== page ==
You'd be amazed how doubt will disappear if the conditions are
properly set. But, as is the case with the items, you should not
expect anything perfect--there might always be a student with doubts
or, quite simply, a bonehead who is clueless about what is being
asked. We may believe that all students are CAPABLE of producing
great work, but it does not mean that we should EXPECT all students
submitting great work. When teaching, I give every opportunity for
this capacity to manifest itself, but if someone refuses to take
advantage of these opportunities or blatantly refuses to learn, I
will fail him just the same--and I am not about to wear sack cloth
and put ashes on my head over him.
My expectations on this particular item would be a single, specific
time (11 A.M.), but I would accept other REASONABLE answers with
partial or full credit, depending on the answer and the circumstances.
But suppose, in the case of my train item, I
actually state that the train actually arrived in Trenton on schedule?
As you can see, my rephrasing eliminates even this condition as necessary.
This removes cases of train derailment, comets destroying Earth,
train delays, etc. While I agree that we will never be able to
address all of the possible
conditions, test developers CAN do a better job of addressing the more likely
unsaid conditions that would distract students from responding to the item.
Of course, they can! I was not saying otherwise. But don't forget
that test usually reflect what is being taught. If you teach your
students to always question the conditions of the problem, you'd be
doing them a disservice.
But, even if the train arrives on schedule, Maria may not be on
it--not alive, at least. She might have been mugged or had a heart
attack on the train. She might have had the urge to jump off, or,
changed her mind, got off somewhere in the middle and took a train
back to New York. Are you suggesting that test developers should also
include wording that Maria is alive and on the train when it arrives
Someone has to make a determination of what are reasonable and
unreasonable conditions to be included in the problem and the
students are not the ones, for the most part, who will be making
those decisions. I expect most of these decision to be made FOR THEM
in advance and I expect students to know this. If they don't, then
the test will reveal this. A better written test will differentiate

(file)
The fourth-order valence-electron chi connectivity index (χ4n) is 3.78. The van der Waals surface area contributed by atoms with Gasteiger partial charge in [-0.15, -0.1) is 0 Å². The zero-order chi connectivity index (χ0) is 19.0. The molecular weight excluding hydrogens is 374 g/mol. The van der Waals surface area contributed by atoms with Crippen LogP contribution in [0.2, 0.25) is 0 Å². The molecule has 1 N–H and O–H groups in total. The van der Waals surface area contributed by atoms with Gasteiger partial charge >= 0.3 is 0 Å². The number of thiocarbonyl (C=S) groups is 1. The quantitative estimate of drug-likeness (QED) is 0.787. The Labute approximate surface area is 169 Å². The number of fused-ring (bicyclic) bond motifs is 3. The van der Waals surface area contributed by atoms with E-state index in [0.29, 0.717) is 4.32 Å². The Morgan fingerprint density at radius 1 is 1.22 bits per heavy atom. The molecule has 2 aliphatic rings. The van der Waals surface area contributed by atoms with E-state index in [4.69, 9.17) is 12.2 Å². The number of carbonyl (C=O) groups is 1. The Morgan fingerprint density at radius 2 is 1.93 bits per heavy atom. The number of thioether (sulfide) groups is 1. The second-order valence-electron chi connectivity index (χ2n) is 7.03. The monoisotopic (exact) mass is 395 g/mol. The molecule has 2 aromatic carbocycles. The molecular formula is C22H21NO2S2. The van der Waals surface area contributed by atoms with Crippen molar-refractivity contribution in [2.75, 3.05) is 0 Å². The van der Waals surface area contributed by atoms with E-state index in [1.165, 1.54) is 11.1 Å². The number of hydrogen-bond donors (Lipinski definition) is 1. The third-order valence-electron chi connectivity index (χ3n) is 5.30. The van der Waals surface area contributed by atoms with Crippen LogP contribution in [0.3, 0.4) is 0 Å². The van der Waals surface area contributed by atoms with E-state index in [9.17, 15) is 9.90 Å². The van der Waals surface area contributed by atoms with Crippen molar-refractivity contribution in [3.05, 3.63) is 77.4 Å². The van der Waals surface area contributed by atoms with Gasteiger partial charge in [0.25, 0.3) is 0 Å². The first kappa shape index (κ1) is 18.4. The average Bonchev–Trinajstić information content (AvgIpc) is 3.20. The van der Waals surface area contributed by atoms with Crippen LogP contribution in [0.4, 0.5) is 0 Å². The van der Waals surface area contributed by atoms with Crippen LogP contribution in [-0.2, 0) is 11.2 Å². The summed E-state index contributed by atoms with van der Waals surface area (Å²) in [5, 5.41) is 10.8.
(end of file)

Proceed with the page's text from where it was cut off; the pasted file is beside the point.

between refusing to follow the rules and being unable to do so.
> Had this been an item I was discussing with students in class, the
first two concerns would require further investigation--that is,
students should be able to follow the line of thought they presented
to discover that neither has any impact on the outcome
The above would be not be possible via the multiple-choice item type.
Nonsense! I have no love for multiple-choice items, but what the
student does is up to him, not the item format. The students can
still follow the train of thought even if, in the end, all he has to
do is bubble in an oval.
entire item would be much better and appropriate as a constructed response
item or discovery project, wherein such issues can be further explored and
discovered by the student.
EVERY item would be much better off as a constructed response item or
a discovery project. But another life skill that students should
learn from us is that it is not always up to us to make that decision.
> I have no sympathy for these students--they did not answer the
question in a reasonable manner. Period. Their explanations have
> It is also not something that is likely to EVER lead them to an
absolutely nothing to do with the item and appear to be post
hoc--that is, this is not something they thought of during the test.
answer. You were not looking at a philosophy class--the test was in
math, was it not? So why all this digression? If you want these
students to approach the test item philosophically, find another
venue to do so--don't do it in a math class.
VS.....by any chance are you a test developer? If you teach, please tell me
which level (high school, college, etc.) and the course (math, testing and
measurement, or other)? Just curious ....
No chance at all--I am not a test developer, not even an item writer
(although if someone asks me and pays me to do it, I will certainly
consider it). I generally teach college courses, although the "level"
is another matter--I often teach college courses that simply rehash
high-school math, and even have high-school students in my classes. I
do not teach anything concerning testing and measurement.
I have, however, been involved in some research on assessment
development. Check out the Balanced Assessment Project in Mathematics